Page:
Time for a bit of folklore.
Benandonner was a giant from Scotland. He was something of a tool and constantly threatened to lay a beating on Ireland.
Fionn mac Cumhaill was a giant too. He resided in Ireland. Fionn wasn't down with Benandonner's wanting to put a hurt on his homeplace. In fact, Fionn was so bent out of shape about it that he decided to rip up chunks of County Atrim and throw them into the sea in order to build a causeway to Scotland. The causeway would make it possible for Fionn to travel and beat Benandonner's ass.
With the Giant's Causeway built, Fionn stomped off to Scotland to get down with his island's adversary. He didn't stay long though: Upon reaching Scottish soil, Fionn discovered that Benandonner was frigging huge – like, giant, even for a giant. Afraid of having his ass handed to him, Fionn hightailed it back to Ireland. When the larger giant heard that Fionn had come to Scotland to fight him, but turned coward at the last moment, he set out for Ireland across the causeway to lay a curb stomping on poor Fionn.
Seeing that her husband was in trouble, again, Fionn's wife, Oonagh, bundled her husband up in swaddling clothes, disguising him as a baby. Benandonner came upon Oonagh and saw the enormous baby. He freaked out: if Fionn's child is that big, even as a toddler, Fionn himself must be HUGE. Benandonner crossed the causeway once more, back to Scotland and safety. Read the rest
Brains are so overrated. Sure, they let us know when it's time to poop and help us to find our car keys, but that's not very impressive for an organ that takes up just about all of the space in a skull. You could totally get away with a smaller brain just fine. Check it out: according to The Washington Post, a seemingly healthy fella was found to have a 3.5" air bubble in his skull where a good chunk of his grey matter should be and he was still walking around, eating sandwiches and everything.
The 84-year-old gentleman's missing brains were discovered after he complained of taking frequent falls and a loss of sensation on one side of his body – symptoms commonly associated with a stroke. When he reported to the emergency room to get checked out, the ER doctors were gobsmacked to discover that their patient had a massive, pressurized air bubble – called a pneumatocoele – in his skull where brains should have been.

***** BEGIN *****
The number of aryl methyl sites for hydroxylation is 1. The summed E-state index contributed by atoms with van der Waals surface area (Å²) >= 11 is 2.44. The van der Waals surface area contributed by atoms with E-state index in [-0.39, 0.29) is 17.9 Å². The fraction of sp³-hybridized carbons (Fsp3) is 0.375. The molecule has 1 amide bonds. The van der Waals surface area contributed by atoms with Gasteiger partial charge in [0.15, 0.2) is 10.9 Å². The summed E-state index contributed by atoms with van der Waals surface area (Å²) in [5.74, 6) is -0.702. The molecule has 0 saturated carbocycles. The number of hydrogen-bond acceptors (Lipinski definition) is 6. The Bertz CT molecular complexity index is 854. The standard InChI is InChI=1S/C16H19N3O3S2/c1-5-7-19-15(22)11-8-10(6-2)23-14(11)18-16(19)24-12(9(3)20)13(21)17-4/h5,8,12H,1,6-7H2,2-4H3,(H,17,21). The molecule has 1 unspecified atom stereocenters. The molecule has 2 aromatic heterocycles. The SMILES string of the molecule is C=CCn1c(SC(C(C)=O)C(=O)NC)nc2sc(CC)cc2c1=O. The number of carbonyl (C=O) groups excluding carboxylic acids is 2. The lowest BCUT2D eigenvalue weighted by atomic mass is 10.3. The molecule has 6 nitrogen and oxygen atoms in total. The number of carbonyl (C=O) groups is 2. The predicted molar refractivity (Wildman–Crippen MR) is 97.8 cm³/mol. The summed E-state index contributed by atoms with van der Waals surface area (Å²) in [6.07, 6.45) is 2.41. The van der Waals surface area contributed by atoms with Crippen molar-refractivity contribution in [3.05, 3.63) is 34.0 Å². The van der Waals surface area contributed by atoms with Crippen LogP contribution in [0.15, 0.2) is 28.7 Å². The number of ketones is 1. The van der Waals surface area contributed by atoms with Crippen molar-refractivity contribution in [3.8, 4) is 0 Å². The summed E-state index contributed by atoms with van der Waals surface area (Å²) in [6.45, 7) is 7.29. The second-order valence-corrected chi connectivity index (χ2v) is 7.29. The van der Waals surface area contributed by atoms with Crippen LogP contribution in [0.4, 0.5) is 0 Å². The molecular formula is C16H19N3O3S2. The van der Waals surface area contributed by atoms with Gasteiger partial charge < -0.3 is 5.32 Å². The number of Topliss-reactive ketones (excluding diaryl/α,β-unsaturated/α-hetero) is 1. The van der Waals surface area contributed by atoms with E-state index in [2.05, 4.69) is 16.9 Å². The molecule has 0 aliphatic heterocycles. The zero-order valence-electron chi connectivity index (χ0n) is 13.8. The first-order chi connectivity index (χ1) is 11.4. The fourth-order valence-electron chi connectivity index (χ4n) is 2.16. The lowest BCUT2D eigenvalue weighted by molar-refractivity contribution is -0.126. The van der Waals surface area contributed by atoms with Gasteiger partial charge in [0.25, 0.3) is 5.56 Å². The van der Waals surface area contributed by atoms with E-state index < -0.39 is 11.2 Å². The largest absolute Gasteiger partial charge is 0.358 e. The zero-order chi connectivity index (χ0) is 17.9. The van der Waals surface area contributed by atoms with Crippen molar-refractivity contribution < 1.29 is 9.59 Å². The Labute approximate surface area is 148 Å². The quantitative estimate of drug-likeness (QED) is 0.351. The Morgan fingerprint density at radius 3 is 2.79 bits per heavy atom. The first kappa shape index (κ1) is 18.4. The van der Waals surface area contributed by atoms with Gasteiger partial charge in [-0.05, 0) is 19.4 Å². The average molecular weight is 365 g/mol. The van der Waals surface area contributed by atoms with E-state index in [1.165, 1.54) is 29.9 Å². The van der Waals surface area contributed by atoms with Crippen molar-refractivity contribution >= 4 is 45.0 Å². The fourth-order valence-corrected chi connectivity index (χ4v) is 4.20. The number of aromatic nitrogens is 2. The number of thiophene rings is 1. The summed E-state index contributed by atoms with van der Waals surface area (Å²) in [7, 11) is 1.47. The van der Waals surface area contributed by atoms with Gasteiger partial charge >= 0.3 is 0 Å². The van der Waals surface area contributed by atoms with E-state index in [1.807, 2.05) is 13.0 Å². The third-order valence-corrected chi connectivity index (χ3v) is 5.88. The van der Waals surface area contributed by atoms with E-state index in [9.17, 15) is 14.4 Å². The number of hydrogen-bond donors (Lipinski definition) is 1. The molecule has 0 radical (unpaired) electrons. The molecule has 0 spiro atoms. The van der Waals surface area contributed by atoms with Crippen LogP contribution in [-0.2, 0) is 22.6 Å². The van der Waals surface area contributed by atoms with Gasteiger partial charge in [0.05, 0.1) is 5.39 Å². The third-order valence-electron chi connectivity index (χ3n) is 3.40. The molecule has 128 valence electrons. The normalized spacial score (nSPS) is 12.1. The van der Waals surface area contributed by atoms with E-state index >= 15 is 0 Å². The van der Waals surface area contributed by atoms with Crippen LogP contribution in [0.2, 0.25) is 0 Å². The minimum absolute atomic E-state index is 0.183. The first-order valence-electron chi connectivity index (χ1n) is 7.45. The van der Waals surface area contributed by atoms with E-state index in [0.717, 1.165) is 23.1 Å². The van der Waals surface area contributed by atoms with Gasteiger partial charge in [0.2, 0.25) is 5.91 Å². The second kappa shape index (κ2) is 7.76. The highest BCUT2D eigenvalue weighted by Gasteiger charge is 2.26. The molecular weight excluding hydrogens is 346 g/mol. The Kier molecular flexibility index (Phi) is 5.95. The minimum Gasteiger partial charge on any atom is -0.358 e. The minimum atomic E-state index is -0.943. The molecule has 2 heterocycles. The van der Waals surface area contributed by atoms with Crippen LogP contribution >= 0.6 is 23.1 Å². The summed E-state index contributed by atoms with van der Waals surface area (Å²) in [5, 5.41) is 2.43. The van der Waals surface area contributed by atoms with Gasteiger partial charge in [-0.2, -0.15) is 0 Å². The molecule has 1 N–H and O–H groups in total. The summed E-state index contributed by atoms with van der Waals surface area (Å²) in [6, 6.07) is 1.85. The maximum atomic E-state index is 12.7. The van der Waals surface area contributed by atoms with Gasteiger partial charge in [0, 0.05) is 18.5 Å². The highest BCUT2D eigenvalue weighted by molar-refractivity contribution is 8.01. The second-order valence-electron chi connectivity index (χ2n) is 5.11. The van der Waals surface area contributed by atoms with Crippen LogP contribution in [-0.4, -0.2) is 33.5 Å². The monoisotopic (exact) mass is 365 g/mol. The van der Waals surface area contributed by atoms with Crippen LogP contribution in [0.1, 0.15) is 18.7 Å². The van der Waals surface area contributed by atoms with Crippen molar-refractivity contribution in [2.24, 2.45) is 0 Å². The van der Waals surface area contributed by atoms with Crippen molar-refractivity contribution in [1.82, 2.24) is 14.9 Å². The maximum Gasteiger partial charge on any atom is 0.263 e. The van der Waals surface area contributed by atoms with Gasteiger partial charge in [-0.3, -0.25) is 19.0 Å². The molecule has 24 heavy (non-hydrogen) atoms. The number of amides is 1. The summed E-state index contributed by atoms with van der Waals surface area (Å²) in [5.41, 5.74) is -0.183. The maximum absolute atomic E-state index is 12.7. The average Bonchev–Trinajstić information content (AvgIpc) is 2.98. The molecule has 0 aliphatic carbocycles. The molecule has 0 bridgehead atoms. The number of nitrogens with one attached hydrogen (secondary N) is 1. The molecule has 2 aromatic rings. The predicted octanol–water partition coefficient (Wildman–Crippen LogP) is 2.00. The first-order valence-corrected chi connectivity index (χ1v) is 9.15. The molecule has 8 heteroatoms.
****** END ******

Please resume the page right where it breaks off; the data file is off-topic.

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The empty head space was particularly surprising because the man arrived in the emergency department with afflictions otherwise common for his age. He had been complaining to his regular doctor about repeated falls and feeling unsteady in recent months. When the man added left-sided arm and leg weakness to the list of complaints, his doctor advised him to go to the emergency room, fearing a possible stroke.
But aside from the weakness and unsteadiness, the man was in good shape. In the case report, doctors noted that “there was no confusion, facial weakness, visual or speech disturbance… He was otherwise fit and well, independent with physical activities of daily living (PADLs) and lived at home with his wife and two sons.
During the 1970s, when Northern Ireland was gripped by near-civil-war, British military intelligence staged the evidence of "black masses" in order to create a Satanism panic among the "superstitious" Irish to discredit the paramilitaries. Read the rest